“Working hard with other people side by side builds chemistry within a group,” he continued. “Fundamentals, at the end of the day, they’re the most important thing.”

Before the 2019-20 season began in September, Presti sat in front of reporters in person, in a normal interview setting. On Sunday, it was a digital meeting instead, with local media members’ faces popping up to ask questions that ranged across the vast spectrum of issues that have captured the attention of the entire world since then.

All the way back in the fall, Presti stated simply that he hoped the Thunder would play meaningful basketball in April, when the regular season was winding down and the playoffs beginning. No one played any basketball that month, but the Thunder, thanks to its ability to come together as a unit and play with heart for one another, has put itself into the fifth spot in the Western Conference, with the ability to rise as high as 2nd or fall down to 7th before postseason play begins.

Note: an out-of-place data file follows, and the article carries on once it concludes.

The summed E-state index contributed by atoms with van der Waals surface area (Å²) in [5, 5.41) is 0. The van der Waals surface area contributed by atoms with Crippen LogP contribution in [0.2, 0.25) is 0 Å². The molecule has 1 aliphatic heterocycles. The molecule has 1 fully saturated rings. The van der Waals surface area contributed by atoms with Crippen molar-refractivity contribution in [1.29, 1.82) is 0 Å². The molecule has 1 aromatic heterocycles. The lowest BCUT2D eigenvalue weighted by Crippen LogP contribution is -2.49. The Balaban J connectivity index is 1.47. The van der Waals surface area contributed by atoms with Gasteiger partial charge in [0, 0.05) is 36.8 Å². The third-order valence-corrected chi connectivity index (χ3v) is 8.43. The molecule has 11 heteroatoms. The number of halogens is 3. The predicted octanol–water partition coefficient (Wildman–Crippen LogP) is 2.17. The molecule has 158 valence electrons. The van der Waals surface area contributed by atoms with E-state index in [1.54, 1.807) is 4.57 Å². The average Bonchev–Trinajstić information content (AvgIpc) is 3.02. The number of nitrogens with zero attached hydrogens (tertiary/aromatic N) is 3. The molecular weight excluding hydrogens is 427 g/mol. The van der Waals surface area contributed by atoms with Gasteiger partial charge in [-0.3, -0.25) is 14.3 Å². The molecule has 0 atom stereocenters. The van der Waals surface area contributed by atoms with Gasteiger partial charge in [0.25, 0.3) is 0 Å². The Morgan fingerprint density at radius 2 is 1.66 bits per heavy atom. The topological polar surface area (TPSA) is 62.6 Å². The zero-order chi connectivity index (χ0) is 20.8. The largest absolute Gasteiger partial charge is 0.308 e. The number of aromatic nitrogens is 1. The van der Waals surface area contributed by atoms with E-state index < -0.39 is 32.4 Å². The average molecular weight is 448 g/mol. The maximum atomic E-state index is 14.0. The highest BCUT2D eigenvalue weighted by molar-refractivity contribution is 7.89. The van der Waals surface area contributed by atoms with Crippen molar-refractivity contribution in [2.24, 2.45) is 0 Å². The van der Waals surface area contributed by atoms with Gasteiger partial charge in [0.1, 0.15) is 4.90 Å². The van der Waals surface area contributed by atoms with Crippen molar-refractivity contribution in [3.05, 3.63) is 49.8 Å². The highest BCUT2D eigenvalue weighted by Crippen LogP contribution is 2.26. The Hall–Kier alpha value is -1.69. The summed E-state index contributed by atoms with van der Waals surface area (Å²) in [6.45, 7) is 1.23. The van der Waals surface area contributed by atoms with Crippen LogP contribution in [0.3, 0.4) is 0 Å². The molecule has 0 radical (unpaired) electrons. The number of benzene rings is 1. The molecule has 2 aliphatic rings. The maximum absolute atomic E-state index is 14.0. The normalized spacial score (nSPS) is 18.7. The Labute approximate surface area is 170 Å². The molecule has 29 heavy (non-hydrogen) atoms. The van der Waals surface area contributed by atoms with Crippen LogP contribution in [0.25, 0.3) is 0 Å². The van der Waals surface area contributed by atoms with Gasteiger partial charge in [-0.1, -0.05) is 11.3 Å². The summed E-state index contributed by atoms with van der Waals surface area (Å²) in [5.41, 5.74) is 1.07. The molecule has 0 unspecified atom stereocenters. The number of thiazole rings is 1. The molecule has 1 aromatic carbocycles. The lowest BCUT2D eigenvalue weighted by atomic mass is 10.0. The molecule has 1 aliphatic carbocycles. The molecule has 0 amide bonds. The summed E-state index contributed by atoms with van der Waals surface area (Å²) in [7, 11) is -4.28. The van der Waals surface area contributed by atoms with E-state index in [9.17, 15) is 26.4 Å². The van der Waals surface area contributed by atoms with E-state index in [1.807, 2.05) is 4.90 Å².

“It’s been a great group of guys and our players and coaches have done a really good job of looking at the season as a whole and not getting too high or too low,” Presti said. “Now we have the opportunity to go down there and see where we can take that.”

Those eight games for seeding and the playoff battles that lay in wait might look drastically different than anything Thunder fans have ever seen before. There will be no fans in the stands and no home court advantage. But one thing will be certain – those games are going to be filled a ton of meaning to the players and coaches, to people all throughout Oklahoma, in the United States of America and all across the globe.

  • Facebook
  • Twitter